The Shane 3-Meter Reflector

THE SHANE TELESCOPE is the premier research instrument of Lick Observatory. Its name honors astronomer C. Donald Shane, who led the effort to acquire the necessary funds from the California Legislature, and who then oversaw the telescope's construction. In recognition of his efforts, the UC Regents voted in May 1977 to rename the 120-inch the C. Donald Shane telescope. The Shane reflector began collecting data in 1959, and it remains one of the world's most productive telescopes.

The 120-inch reflector took as long to build as James Lick's 36-inch refractor. The five-ton glass blank for the primary mirror was originally cast by the Corning Glass Company in 1933 as a test blank for the Palomar Observatory 200-inch Hale telescope. The blank remained in storage until 19SI, when Shane's efforts enabled Lick Observatory to buy it at a favorable price and move it to Mount Hamilton for grinding and polishing.

It then took eight years to grind and polish the unfinished glass blank into a mirror form. About 650 pounds of glass were slowly removed to make the final smooth "bowl," ten feet across but only an inch and a half deep in the center. Care and accuracy were needed because surface variations as small as a millionth of an inch can affect the mirror's performance.

The final preparation for the mirror was applying its reflecting coat of aluminum. For this operation, the glass disk is lowered into a vacuum chamber in the basement of the telescope building. Inside the evacuated chamber, a small amount of vaporized aluminum is allowed to settle on the scrupulously clean glass surface. The aluminum coating is about as thick as the moisture that breath leaves on a window--if the coating were too thick, it would settle with an uneven surface, and if it were too thin, it would transmit light. With proper protection the delicate coating can last five or more years.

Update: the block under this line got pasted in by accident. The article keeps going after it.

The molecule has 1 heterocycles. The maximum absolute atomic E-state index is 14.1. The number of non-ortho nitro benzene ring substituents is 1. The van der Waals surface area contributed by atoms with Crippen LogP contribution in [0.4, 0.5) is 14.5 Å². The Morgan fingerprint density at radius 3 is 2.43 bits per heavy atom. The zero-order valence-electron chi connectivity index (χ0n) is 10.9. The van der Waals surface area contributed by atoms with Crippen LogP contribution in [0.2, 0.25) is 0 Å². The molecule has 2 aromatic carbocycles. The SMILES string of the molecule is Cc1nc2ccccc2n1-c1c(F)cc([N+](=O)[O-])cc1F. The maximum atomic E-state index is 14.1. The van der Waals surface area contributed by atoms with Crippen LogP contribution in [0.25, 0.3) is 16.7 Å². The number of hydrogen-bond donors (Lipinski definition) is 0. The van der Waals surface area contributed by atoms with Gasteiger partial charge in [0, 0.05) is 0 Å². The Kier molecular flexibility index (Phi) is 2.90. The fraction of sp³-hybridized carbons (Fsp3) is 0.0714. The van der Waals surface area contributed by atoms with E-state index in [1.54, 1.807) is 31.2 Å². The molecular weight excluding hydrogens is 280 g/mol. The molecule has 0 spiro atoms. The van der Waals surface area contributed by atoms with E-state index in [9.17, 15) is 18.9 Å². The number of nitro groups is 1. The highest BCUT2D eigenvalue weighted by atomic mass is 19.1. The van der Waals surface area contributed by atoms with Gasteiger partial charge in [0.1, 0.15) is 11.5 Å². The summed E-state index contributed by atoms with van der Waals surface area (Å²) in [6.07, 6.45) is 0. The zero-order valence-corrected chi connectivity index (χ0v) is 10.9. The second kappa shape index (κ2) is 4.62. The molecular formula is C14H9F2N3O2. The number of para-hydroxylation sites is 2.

Although the 300-squarefoot reflecting surface of the mirror weighs but a fraction of an ounce, a 150-ton structure is required to keep the mirror aimed. The four and a half-ton mirror itself must be properly cradled-while at any angle-to prevent distortion from its own weight. The backside of the mirror has "pockets" in which supports have been fitted. Force applied through these supports evenly distributes the mirror's weight and maintains its curvature, no matter what the position of the telescope.

Despite the telescope's great weight it turns easily under the power of a small motor because it is precisely balanced. The whole mass floats on a thin film of oil under high pressure to minimize friction. An operator can move the telescope and monitor its position from a control desk, or a computer can handle these tasks. A computer also moves the open slit in the 96-foot diameter, 260-ton dome as the telescope tracks.

The mirror and its supports are mounted at the lower end of a 50-foot-long steel framework. The open steel tube, balanced between the tines of a huge two-pronged fork, can sweep the sky from horizon to horizon. The handle of the fork, or polar axle, can rotate about its own axis, which is aligned parallel to the earth's rotation axis. These two motions-the telescope tube swinging between the fork tines and the rotation of the fork itself-allow the telescope to point to any direction in the sky. Once an object is located, the tube is locked in place and the polar axle turns in pace with the earth's rotation.

A major advance in the telescope's efficiency came in 1969 when the Cassegrain focus was first put into operation. Since the lowest point of the Cassegrain focus is an inconvenient fifteen feet above the dome floor, all instruments located there are operated remotely from the control room next to the telescope. Along with the light detecting instruments, a sensitive television camera is mounted at the focus. Observers sit in a warm, well-lit room watching celestial objects on a television screen while a computer displays and records incoming data instantaneously.

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